“Our goal is to work with companies to get them to sponsor these individuals,” he said. “Another potential candidate would be entrepreneurs who have their own companies that are already doing well in a regional market and they want to take them global.”

The six locations are part of the network of current and planned Thunderbird “hubs,” which serve as sites for executive education, research, alumni and community outreach and student recruitment.

Khagram noted that Thunderbird offers three undergraduate degrees, including one online, and an array of graduate and executive programs, including the new Executive Master of Arts in Global Affairs and Management degree based entirely at ASU's location in Washington, D.C.

“The Executive Master of Global Leadership and Strategy is really the pinnacle in our degree pyramid,” he said.

Top image of Shanghai by Pixabay

Mary Beth Faller

Reporter , ASU News


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And they called it puppy love

July 18, 2019

Annual ASU event shows benefits of human-dog interaction on health and well-being

Editor's note: July 3 marked the start of "the dog days of summer," the most sweltering days of the year. (For those of us in the Northern Hemisphere, anyway.) To help you make it through, ASU Now is talking to experts from around the university about everything dog, from stars to language to man's best friend. Look for new stories every week through Aug. 9.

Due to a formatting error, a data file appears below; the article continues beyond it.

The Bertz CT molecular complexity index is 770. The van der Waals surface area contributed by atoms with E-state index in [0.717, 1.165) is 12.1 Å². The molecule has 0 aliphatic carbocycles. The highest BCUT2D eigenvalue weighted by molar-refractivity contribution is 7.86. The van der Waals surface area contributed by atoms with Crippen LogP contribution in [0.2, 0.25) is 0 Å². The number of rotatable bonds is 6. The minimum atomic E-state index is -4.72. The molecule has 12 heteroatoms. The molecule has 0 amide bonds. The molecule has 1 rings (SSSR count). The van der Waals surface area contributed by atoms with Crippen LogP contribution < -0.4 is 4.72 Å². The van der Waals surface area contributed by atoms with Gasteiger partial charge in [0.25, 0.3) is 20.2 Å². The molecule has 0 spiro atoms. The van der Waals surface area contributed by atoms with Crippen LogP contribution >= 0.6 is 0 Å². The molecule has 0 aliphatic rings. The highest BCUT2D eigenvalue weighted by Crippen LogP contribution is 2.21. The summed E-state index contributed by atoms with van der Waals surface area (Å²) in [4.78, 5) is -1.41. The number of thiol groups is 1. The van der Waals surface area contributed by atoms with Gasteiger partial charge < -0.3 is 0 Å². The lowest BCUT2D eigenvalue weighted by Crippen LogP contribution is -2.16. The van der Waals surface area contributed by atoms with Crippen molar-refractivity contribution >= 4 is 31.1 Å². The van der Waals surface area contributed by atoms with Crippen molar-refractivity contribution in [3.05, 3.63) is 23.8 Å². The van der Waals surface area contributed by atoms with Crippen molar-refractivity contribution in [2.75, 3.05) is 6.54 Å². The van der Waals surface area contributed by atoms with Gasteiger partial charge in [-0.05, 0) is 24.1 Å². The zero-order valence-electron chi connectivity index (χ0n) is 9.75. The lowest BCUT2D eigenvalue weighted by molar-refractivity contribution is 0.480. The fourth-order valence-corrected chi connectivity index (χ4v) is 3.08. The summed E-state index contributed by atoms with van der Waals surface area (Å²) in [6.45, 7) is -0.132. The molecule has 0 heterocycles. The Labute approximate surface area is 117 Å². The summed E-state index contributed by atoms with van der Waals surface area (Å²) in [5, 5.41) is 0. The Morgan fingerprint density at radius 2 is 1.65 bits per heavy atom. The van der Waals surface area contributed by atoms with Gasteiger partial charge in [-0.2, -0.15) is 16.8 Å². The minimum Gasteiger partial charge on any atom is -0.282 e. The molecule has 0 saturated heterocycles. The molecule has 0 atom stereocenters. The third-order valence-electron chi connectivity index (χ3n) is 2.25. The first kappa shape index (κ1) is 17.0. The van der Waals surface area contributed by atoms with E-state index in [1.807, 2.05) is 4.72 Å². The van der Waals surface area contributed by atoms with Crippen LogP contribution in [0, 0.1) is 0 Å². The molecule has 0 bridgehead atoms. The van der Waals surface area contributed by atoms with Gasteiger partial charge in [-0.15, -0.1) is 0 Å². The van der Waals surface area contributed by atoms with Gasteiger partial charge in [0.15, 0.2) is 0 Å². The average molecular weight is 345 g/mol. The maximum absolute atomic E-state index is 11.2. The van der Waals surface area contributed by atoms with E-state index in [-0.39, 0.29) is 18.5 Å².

The first person to suggest that dogs could be more than just “man’s best friend” was psychologist Boris Levinson, who in the 1960s introduced the concept of animals for use in therapy.

His discovery came when he observed the calming effects that his dog Jingles had on a young patient who was struggling through a therapy session. When Jingles entered the room, the child relaxed, became more willing to participate and their communication improved.

Through that experience Levinson came to understand what any dog owner intuitively knows — that a dog’s presence has power.

And while his idea of animals serving a therapeutic purpose was initially met with resistance, today it isn’t surprising to see a professional pup accompanying a colleague at the office or sitting with a nervous passenger on a plane.

Even ASU faculty and staff have gotten on board with the idea.

Nika Gueci, executive director for university engagement at the Center for Mindfulness, Compassion and Resilience, and Craig Thatcher, senior associate dean and professor in the Edson College of Nursing and Health Innovation, have introduced dogs to their workplace through an annual event during either fall or spring semesters called “Puppies in the Park.” And while the puppers involved aren’t officially therapy dogs, they still have plenty to offer participants.

ASU Now spoke with Gueci and Thatcher to learn more about Puppies in the Park and to discuss the myriad ways dogs enhance our lives.

Question: How is the Center for Mindfulness, Compassion and Resilience working with dogs?

Craig Thatcher